Wednesday, August 24, 2011

Summer Hurrah!

August 21, 2011: I am a girl driven by tradition. I like nothing better than driving down the old streets, playing the familiar games, eating the comfort foods, singing the songs for the 100th time, hugging the people that have known me every day of my life. This weekend I got to do just that at the Passey Family Reunion, and it was marvelous. Last year when my aunties asked if our branch of the family would be in charge in 2011, I had no inkling what would happen over those next 12 months and how our family would stretch and pray and cry and pray and laugh and pray and bond and pray... Prayer got us through to this point and I am proud of our whole big family.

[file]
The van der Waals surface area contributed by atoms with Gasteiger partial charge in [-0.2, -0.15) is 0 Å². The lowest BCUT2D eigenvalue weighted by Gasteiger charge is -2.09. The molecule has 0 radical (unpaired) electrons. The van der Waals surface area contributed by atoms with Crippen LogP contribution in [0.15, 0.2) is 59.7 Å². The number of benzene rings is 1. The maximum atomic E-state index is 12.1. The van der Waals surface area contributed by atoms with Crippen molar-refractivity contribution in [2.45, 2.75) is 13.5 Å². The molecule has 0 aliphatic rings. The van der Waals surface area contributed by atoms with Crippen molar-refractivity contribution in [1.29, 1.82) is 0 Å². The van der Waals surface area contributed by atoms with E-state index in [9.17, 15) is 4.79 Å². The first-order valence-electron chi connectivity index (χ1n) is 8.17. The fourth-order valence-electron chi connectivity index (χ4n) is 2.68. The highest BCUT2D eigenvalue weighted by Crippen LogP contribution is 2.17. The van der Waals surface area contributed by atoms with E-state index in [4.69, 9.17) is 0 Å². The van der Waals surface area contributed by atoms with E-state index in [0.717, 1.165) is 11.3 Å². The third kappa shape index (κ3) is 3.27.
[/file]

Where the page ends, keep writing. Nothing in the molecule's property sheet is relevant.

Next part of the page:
Mom and Troy arrive Thursday afternoon, and Chelsea and her family pull in that evening. My cute little grands are so excited, even if it is just to be out of their car seats after that long drive. Baby Knox has grown chubbier, Olive is a whirlwind who heads straight to the candy jar, and Lachlan greets me with a huge hug around my legs before asking if he can play the Wii. We visit for a little bit, but soon head to bed, knowing the next day will be full of more traveling and some Bear Lake water time.